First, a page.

On a sunny afternoon, guests board a reproduction 1900s cable car to admire scenic Sonoma Valley while sipping fine wines. The designated driver–helmed trolley then heads to one of the area's esteemed wineries, where passengers disembark to sample more vino, view art galleries, and gossip with fellow travelers. After a few such stops, the trolley also serves as a kind of traveling lounge complete with open-air seating, an onboard gourmet kitchen, wine samples, and a knowledgeable guide.The guide is Jonnie McCormick, a former executive director of the Sonoma Valley Vintners and Growers Alliance and vice president of Bank of America. After leaving the corporate world, she set up Sonoma Wine Country Trolley with her husband to combine their love of the scenic landscape with their passion and expertise in wines. While he drives the rig and passes an occasional joke, she shares historical facts and describes area points of interest—such as the area's first discovered wine well, whose derrick is still visible—to private or public groups of up to 14.
When the climbers of Planet Granite say that community anchors everything they do, they have a history of outreach to back it up. After Castle Rock State Park appeared on California?s closure list, Planet Granite?s team quickly organized a fundraiser to save the sanctuary. They pledged $10,000 in matching funds, threw an auction, scheduled guest speakers, and obtained support from companies such as REI. In one night, they raised $20,725.
This kind of response has typified Planet Granite?s team since opening its first facility in 1994. One of the first climbing gyms in the country, Planet Granite has expanded to three gyms in Belmont, San Francisco, and Sunnyvale. The diverse array of climbing resources at each location led Popsugar to name the gym conglomerate one of the top five in San Francisco in 2011. At the Sunnyvale location, members scale 25,000 square feet of climbable surfaces that ascend from low bouldering terrains to 60-foot walls.
In keeping with their commitment to community, the staff tailors instruction and climbing routes to every ability level and affinity for hand sweatiness. They also supervise each gyms? fully equipped fitness centers, ranging from CrossFit to yoga, which provides a peaceful counterbalance to the full-body workout of rock climbing.
After her first visit to Mission Cliffs, Donna Dunlap tore the fake fingernails off her hands. It wasn’t out of frustration, however, but from sheer excitement. Excitement to return to the climbing emporium and once again experience the rush of scurrying up 14,000 square feet of climbing walls, boulders, arches, and slabs. It’s not clear whether Donna ever replaced those nail tips, but it’s unlikely; she’s now the manager of the entire facility, and oversees a staff of equally enthusiastic guides that make the daunting heights attainable for visitors of all ages and abilities. Mission Cliffs’ centerpiece is its towering five-story-high lead wall, a veritable maze of routes, slants, and crags. The gym’s arches have coaxed forehead sweat from even the most accomplished climbers, while its moderate terrain along the cylinder and mezzanine walls takes it easy on first-timers. Upstairs, a family of hulking boulders awaits the feet and hands of climbers turning in their ropes for some freestyle bouldering. The gym also outfits guests with gear rentals and introductory lessons, and raises heart rates with a range of fitness classes.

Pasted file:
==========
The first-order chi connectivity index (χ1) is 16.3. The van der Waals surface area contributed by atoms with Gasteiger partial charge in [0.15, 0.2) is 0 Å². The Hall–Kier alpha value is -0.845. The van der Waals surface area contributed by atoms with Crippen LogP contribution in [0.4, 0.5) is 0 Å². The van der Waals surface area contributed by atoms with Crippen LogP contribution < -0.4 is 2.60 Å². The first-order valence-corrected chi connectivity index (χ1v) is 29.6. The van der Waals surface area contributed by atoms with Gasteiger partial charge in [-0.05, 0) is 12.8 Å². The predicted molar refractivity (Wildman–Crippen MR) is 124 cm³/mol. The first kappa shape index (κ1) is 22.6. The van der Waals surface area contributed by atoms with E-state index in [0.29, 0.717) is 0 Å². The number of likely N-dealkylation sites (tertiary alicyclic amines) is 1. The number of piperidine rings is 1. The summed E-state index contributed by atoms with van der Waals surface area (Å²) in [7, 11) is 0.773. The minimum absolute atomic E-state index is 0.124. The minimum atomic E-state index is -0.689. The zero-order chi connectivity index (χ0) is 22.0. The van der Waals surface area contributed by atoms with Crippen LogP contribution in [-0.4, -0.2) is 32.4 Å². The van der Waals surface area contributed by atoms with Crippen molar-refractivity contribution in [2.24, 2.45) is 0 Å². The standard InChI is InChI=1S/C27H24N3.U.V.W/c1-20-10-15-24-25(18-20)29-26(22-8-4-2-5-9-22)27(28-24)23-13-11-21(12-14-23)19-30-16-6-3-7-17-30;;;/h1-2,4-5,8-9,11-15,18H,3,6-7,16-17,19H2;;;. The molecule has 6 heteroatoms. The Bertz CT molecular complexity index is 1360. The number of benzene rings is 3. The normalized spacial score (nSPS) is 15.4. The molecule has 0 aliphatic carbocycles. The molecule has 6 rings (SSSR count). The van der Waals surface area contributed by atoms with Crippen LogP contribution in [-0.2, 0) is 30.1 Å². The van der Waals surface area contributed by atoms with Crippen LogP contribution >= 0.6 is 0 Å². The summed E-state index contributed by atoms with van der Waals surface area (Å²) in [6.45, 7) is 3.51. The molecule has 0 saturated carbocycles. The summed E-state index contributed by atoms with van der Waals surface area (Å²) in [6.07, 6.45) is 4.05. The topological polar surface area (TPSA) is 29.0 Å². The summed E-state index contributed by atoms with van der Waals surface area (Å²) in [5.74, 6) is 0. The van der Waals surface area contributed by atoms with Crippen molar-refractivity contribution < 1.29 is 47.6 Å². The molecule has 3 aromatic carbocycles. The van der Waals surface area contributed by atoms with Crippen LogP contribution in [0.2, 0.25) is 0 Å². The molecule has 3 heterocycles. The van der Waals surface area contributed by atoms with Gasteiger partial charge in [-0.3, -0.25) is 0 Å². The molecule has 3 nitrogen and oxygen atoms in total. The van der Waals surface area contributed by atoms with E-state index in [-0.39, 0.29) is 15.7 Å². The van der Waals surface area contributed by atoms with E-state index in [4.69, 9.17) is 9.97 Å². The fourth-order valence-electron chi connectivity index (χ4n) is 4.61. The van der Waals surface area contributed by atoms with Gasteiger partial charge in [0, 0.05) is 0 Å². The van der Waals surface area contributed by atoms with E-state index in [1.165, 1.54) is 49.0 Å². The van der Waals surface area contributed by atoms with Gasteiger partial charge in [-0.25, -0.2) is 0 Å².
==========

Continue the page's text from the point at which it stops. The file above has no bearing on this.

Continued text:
Extreme athletes banded together to design Spartan Races' intense courses orchestrated over standardized distances, each strewn with natural and man-made obstacles to test mind-body fitness, resilience, stamina, and strength, designed to leave participants exhausted and exhilarated. In waves of about 200, runners collect smudges and stains as they perform box jumps, haul heavy sandbags, and juke feral linebackers. Depending on where in the world they're participating, the course may be as short as 3 miles or, for extremely practiced athletes, as long as a full marathon.
Every summer, the Trans-Sierra Club takes four groups on a 75-mile trek, across their namesake mountain range to the highest altitude peak in the contiguous United States: Mount Whitney. The mountain measures 14,500 feet high, and while it has been summited by more than one fifth grader, don't be fooled. The route to the top is far from child's play. Participants must hike 8-12 miles a day and carry their own food and camping gear. However, the spectacular views?and the sense of accomplishment?that await at the summit are worth the sweaty journey.
Web 2.0 shines light into cyberspace with a multitrack educational convention of ideas, concepts, and configurations. A host of workshops and conversational-learning sessions unveil new innovations and design strategies, and networking events allow convention-goers to rub elbows and positively charged balloons with industry superstars. The Web 2.0 Lite pass grants access to the event Tuesday–Thursday. The Lite pass presents a slim spread of activities such as a choice of one track session, a choice of one conversation, personal audio for all keynote speakers, access to evening events, and access to the Expo Hall on Tuesday and Wednesday.